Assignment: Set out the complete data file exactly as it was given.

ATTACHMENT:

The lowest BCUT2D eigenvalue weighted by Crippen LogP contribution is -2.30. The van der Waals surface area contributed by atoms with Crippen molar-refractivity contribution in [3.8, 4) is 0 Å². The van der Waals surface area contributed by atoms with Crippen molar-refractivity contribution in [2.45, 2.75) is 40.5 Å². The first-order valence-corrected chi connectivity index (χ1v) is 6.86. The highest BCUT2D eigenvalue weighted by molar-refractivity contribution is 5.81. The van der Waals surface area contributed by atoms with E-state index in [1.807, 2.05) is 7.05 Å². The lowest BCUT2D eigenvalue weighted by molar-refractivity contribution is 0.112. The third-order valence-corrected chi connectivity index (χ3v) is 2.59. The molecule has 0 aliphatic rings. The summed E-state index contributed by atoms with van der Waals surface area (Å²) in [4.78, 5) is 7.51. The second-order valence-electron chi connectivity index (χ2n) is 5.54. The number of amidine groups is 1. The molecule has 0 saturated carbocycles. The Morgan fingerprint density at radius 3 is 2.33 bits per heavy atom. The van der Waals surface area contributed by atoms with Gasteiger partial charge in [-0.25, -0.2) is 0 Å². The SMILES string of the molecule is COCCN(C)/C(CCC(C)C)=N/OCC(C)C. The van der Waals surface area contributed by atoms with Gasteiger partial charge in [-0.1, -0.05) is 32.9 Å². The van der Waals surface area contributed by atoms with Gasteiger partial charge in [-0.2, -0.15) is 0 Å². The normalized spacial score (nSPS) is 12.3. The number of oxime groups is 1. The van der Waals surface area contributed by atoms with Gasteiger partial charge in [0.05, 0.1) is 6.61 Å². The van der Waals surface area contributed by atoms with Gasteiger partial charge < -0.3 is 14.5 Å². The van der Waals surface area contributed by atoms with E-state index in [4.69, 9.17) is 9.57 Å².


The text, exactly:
The lowest BCUT2D eigenvalue weighted by Crippen LogP contribution is -2.30. The van der Waals surface area contributed by atoms with Crippen molar-refractivity contribution in [3.8, 4) is 0 Å². The van der Waals surface area contributed by atoms with Crippen molar-refractivity contribution in [2.45, 2.75) is 40.5 Å². The first-order valence-corrected chi connectivity index (χ1v) is 6.86. The highest BCUT2D eigenvalue weighted by molar-refractivity contribution is 5.81. The van der Waals surface area contributed by atoms with E-state index in [1.807, 2.05) is 7.05 Å². The lowest BCUT2D eigenvalue weighted by molar-refractivity contribution is 0.112. The third-order valence-corrected chi connectivity index (χ3v) is 2.59. The molecule has 0 aliphatic rings. The summed E-state index contributed by atoms with van der Waals surface area (Å²) in [4.78, 5) is 7.51. The second-order valence-electron chi connectivity index (χ2n) is 5.54. The number of amidine groups is 1. The molecule has 0 saturated carbocycles. The Morgan fingerprint density at radius 3 is 2.33 bits per heavy atom. The van der Waals surface area contributed by atoms with Gasteiger partial charge in [-0.25, -0.2) is 0 Å². The SMILES string of the molecule is COCCN(C)/C(CCC(C)C)=N/OCC(C)C. The van der Waals surface area contributed by atoms with Gasteiger partial charge in [-0.1, -0.05) is 32.9 Å². The van der Waals surface area contributed by atoms with Gasteiger partial charge in [-0.2, -0.15) is 0 Å². The normalized spacial score (nSPS) is 12.3. The number of oxime groups is 1. The van der Waals surface area contributed by atoms with Gasteiger partial charge in [0.05, 0.1) is 6.61 Å². The van der Waals surface area contributed by atoms with Gasteiger partial charge < -0.3 is 14.5 Å². The van der Waals surface area contributed by atoms with E-state index in [4.69, 9.17) is 9.57 Å².